Long-term Yoga Practice Positively Affects Physical Health

May 16, 2023
Long-term Yoga Practice Positively Affects Physical Health

Yoga may positively affect cardiopulmonary function as well as flexibility

Research Study At A Glance

The Research Question Asked

How does long-term yoga practice affect physical health?

Type of Study

Clinical trial with a pre-/post- design

Study Participants (Sample)

Sample size: 50 total participants

  • 61% female; 39% male
  • Mean age 39; Age ranged from 29-49
  • Non-smokers
  • No cardiorespiratory illness


Researchers assessed changes in cardiopulmonary function, flexibility, body composition, and hemoglobin levels after participants completed a 6-day per week yoga protocol for 1 year.


Several aspects of cardiopulmonary function as well as flexibility improved after yoga treatment when compared to before treatment.


Long-term yoga practice positively affected physical health and specifically improved aspects of pulmonary function and flexibility.

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Contemporary yoga studios, teachers, and practitioners have primarily focused on yoga’s effects on physical health and wellness. Many research studies have supported the anecdotal experiences of practitioners regarding yoga’s positive effects on physical health. However, yoga research studies have tended to focus almost solely on short-term interventions. These short-term yoga treatments have frequently had positive effects on a wide variety of physical health aspects, from increased strength and flexibility to improved immune systems and cognitive responses. But, these studies on short-term yoga treatments don’t tell us how long-term yoga practice affects our physical health. The research study that we summarize in this article addresses that question.

Research question

How does long-term yoga practice affect physical health?

Research methods

In this study, 50 participants completed a 1-year yoga program. Participants ranged in age from 29 to 49, with a mean age of 39. The practitioners in this program were 61% female (39% male). All were non-smokers and had no previous history of cardiorespiratory illness.

The yoga treatment consisted of a broad program of asana, pranayama, meditation, chanting, and prayer. Asanas specifically included poses in standing, seated, prone and supine positions. Practitioners attended a 2-hour practical class with an instructor once per week as well as a 2-hour philosophy class. Additionally, all practitioners were required to complete at least 30 minutes to 1 hour of yoga self-practice at home five times per week. Any participants who acknowledged that they didn’t comply with the home yoga practice requirements were not included in the data analysis.

Researchers measured physical health parameters for all participants before they began the long-term yoga program and again after they completed the program. Researchers measured aspects of pulmonary function, VO2 max, flexibility, body composition, and hemoglobin levels before and after the 1-year yoga program. Specifically, pulmonary function tests included percentage of predicted forced vital capacity (%FVC), forced expiration volume at the end of the first second (%FEV1), FEV1/FVC ratio, peak expiratory flow rate (PEFR), and forced expiratory flow 25%-75%. Body composition was assessed via metabolic age, body fat, visceral fat, resting metabolism, and body mass index.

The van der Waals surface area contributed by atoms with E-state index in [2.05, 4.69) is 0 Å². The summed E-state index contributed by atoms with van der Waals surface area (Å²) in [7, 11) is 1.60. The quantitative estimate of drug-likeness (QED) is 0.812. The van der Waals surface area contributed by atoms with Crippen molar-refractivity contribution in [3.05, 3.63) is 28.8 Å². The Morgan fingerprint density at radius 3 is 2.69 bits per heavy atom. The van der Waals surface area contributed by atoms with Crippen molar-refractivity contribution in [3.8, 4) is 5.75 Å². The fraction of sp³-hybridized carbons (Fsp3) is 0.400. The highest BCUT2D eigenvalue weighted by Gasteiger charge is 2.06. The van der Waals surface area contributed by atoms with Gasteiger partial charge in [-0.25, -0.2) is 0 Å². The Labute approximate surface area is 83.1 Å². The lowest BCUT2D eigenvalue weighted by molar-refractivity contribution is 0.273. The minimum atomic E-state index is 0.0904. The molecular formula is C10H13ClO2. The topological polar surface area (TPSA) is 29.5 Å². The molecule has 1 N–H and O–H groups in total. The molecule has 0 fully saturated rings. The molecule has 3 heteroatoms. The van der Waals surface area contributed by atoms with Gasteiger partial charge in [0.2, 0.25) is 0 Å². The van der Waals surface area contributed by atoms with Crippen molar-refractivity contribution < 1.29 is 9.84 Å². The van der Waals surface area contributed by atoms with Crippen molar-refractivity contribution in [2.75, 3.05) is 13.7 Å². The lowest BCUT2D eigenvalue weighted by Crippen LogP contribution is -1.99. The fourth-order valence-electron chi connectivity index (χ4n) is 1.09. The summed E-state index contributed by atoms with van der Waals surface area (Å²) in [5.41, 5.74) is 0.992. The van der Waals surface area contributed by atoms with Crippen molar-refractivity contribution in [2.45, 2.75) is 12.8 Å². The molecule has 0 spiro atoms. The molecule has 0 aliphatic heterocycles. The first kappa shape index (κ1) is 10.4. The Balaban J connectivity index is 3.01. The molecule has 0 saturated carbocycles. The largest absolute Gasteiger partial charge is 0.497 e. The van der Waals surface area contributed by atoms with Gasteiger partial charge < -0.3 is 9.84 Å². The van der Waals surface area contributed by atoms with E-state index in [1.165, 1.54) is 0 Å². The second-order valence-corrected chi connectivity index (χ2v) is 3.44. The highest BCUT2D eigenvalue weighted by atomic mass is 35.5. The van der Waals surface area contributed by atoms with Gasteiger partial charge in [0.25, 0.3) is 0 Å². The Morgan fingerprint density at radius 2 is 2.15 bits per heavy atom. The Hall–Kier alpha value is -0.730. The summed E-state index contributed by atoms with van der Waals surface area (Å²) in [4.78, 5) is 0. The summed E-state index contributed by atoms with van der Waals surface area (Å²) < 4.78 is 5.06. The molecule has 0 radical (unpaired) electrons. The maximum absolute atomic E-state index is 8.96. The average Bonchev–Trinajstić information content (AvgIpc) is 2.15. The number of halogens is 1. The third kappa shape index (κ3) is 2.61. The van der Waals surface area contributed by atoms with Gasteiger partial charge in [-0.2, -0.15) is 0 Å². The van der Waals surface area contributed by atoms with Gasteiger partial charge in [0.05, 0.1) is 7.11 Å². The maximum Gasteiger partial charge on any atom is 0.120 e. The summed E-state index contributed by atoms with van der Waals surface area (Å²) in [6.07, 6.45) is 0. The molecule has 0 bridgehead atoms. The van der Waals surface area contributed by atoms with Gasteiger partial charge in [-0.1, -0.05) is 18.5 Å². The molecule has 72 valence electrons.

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  • Several measures of pulmonary function improved after yoga participation, specifically %FVC, %FEV1, and PEFR
  • Flexibility increased in study participants after yoga treatment
  • VO2 max increased after yoga participation
  • Body mass compensation was similar before and after yoga treatment
  • Hemoglobin levels were similar before and after yoga participation

Why is this relevant to yoga practitioners?

The effects of long-term yoga practice positively affect our physical health. As with many practices that support good physical health, like eating well and getting enough rest, changes in flexibility and pulmonary function take time to be seen and felt. It’s important, as practitioners and teachers, to acknowledge this when speaking about the effects of yoga practice. Additionally, it’s important for the research community to go in the direction of more studies on the long-term effect of yoga, as the results may be different than those of short-term interventions. It makes sense that many of yoga’s effects would take time to be measurable. And, therefore research on the long-term effects could potentially tell us more about what those effects truly are.


Long-term yoga practice positively affected aspects of physical health. Previous research has shown that yoga increases flexibility, so that result was not surprising. However, this study also demonstrated that yoga improved aspects of pulmonary function. Regular yoga practice may support our pulmonary system in functioning at its best.

Reference citation

Gohel, M., A. Phatak, U. Kharod, B. Pandya, B. Prajapati and U. Shah. 2021. Effect of long-term regular Yoga on physical health of Yoga practitioners. Indian Journal of Community Medicine. 46(3):508-510.